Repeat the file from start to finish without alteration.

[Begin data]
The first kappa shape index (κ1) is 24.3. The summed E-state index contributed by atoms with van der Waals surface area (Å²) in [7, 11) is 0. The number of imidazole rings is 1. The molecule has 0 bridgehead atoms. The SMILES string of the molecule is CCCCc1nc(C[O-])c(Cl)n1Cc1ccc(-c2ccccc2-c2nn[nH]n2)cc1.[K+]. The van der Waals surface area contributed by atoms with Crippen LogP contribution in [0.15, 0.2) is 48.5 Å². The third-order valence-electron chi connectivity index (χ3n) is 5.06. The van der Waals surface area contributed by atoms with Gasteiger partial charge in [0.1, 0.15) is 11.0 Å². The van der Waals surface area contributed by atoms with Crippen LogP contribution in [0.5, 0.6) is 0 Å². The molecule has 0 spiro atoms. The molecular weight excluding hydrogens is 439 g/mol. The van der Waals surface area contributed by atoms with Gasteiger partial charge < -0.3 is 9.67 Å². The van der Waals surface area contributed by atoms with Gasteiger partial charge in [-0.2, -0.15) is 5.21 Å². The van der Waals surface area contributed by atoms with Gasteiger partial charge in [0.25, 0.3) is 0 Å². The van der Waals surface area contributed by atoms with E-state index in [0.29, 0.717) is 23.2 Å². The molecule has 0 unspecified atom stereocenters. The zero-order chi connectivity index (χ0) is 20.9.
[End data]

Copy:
The first kappa shape index (κ1) is 24.3. The summed E-state index contributed by atoms with van der Waals surface area (Å²) in [7, 11) is 0. The number of imidazole rings is 1. The molecule has 0 bridgehead atoms. The SMILES string of the molecule is CCCCc1nc(C[O-])c(Cl)n1Cc1ccc(-c2ccccc2-c2nn[nH]n2)cc1.[K+]. The van der Waals surface area contributed by atoms with Crippen LogP contribution in [0.15, 0.2) is 48.5 Å². The third-order valence-electron chi connectivity index (χ3n) is 5.06. The van der Waals surface area contributed by atoms with Gasteiger partial charge in [0.1, 0.15) is 11.0 Å². The van der Waals surface area contributed by atoms with Crippen LogP contribution in [0.5, 0.6) is 0 Å². The molecule has 0 spiro atoms. The molecular weight excluding hydrogens is 439 g/mol. The van der Waals surface area contributed by atoms with Gasteiger partial charge < -0.3 is 9.67 Å². The van der Waals surface area contributed by atoms with Gasteiger partial charge in [-0.2, -0.15) is 5.21 Å². The van der Waals surface area contributed by atoms with Gasteiger partial charge in [0.25, 0.3) is 0 Å². The van der Waals surface area contributed by atoms with E-state index in [0.29, 0.717) is 23.2 Å². The molecule has 0 unspecified atom stereocenters. The zero-order chi connectivity index (χ0) is 20.9.